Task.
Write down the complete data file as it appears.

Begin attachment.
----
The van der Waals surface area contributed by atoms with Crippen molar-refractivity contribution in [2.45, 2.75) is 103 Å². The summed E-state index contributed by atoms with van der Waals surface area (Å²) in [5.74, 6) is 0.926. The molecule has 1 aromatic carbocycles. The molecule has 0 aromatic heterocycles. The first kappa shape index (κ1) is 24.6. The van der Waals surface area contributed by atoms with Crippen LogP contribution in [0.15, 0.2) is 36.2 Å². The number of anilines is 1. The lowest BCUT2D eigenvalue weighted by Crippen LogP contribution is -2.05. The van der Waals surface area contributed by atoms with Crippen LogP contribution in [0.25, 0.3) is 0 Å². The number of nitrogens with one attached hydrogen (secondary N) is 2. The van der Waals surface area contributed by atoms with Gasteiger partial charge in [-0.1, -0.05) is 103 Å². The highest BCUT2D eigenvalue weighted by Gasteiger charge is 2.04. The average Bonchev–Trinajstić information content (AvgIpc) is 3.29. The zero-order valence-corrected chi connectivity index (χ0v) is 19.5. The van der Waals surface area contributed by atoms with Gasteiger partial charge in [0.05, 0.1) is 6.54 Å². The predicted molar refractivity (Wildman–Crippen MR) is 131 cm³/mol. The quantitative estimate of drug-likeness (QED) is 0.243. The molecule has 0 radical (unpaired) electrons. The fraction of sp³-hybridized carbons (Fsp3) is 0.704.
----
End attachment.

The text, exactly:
The van der Waals surface area contributed by atoms with Crippen molar-refractivity contribution in [2.45, 2.75) is 103 Å². The summed E-state index contributed by atoms with van der Waals surface area (Å²) in [5.74, 6) is 0.926. The molecule has 1 aromatic carbocycles. The molecule has 0 aromatic heterocycles. The first kappa shape index (κ1) is 24.6. The van der Waals surface area contributed by atoms with Crippen LogP contribution in [0.15, 0.2) is 36.2 Å². The number of anilines is 1. The lowest BCUT2D eigenvalue weighted by Crippen LogP contribution is -2.05. The van der Waals surface area contributed by atoms with Crippen LogP contribution in [0.25, 0.3) is 0 Å². The number of nitrogens with one attached hydrogen (secondary N) is 2. The van der Waals surface area contributed by atoms with Gasteiger partial charge in [-0.1, -0.05) is 103 Å². The highest BCUT2D eigenvalue weighted by Gasteiger charge is 2.04. The average Bonchev–Trinajstić information content (AvgIpc) is 3.29. The zero-order valence-corrected chi connectivity index (χ0v) is 19.5. The van der Waals surface area contributed by atoms with Gasteiger partial charge in [0.05, 0.1) is 6.54 Å². The predicted molar refractivity (Wildman–Crippen MR) is 131 cm³/mol. The quantitative estimate of drug-likeness (QED) is 0.243. The molecule has 0 radical (unpaired) electrons. The fraction of sp³-hybridized carbons (Fsp3) is 0.704.